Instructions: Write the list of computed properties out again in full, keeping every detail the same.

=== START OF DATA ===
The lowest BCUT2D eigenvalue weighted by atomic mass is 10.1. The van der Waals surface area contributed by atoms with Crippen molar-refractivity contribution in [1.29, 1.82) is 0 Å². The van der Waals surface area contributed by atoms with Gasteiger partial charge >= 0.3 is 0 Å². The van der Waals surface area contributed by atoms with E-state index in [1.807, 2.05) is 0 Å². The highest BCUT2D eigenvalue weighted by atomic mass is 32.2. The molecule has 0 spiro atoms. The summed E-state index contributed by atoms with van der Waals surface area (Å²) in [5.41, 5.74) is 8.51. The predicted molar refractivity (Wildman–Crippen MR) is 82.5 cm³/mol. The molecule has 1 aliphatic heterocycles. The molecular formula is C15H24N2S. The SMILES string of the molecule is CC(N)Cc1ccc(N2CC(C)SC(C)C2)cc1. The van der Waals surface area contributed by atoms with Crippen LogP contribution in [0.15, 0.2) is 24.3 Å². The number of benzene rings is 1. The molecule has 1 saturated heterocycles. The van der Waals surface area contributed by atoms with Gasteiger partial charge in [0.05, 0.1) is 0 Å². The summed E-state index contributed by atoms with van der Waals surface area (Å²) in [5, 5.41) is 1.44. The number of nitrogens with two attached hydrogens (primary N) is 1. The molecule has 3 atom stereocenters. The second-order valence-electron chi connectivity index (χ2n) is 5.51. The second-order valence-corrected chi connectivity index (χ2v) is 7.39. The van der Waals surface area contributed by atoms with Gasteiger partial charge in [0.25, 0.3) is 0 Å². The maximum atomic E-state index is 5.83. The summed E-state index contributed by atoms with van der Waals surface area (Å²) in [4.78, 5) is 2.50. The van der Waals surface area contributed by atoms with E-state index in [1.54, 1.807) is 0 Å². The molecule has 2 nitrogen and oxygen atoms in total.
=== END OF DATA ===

The lowest BCUT2D eigenvalue weighted by atomic mass is 10.1. The van der Waals surface area contributed by atoms with Crippen molar-refractivity contribution in [1.29, 1.82) is 0 Å². The van der Waals surface area contributed by atoms with Gasteiger partial charge >= 0.3 is 0 Å². The van der Waals surface area contributed by atoms with E-state index in [1.807, 2.05) is 0 Å². The highest BCUT2D eigenvalue weighted by atomic mass is 32.2. The molecule has 0 spiro atoms. The summed E-state index contributed by atoms with van der Waals surface area (Å²) in [5.41, 5.74) is 8.51. The predicted molar refractivity (Wildman–Crippen MR) is 82.5 cm³/mol. The molecule has 1 aliphatic heterocycles. The molecular formula is C15H24N2S. The SMILES string of the molecule is CC(N)Cc1ccc(N2CC(C)SC(C)C2)cc1. The van der Waals surface area contributed by atoms with Crippen LogP contribution in [0.15, 0.2) is 24.3 Å². The number of benzene rings is 1. The molecule has 1 saturated heterocycles. The van der Waals surface area contributed by atoms with Gasteiger partial charge in [0.05, 0.1) is 0 Å². The summed E-state index contributed by atoms with van der Waals surface area (Å²) in [5, 5.41) is 1.44. The number of nitrogens with two attached hydrogens (primary N) is 1. The molecule has 3 atom stereocenters. The second-order valence-electron chi connectivity index (χ2n) is 5.51. The second-order valence-corrected chi connectivity index (χ2v) is 7.39. The van der Waals surface area contributed by atoms with Gasteiger partial charge in [0.25, 0.3) is 0 Å². The maximum atomic E-state index is 5.83. The summed E-state index contributed by atoms with van der Waals surface area (Å²) in [4.78, 5) is 2.50. The van der Waals surface area contributed by atoms with E-state index in [1.54, 1.807) is 0 Å². The molecule has 2 nitrogen and oxygen atoms in total.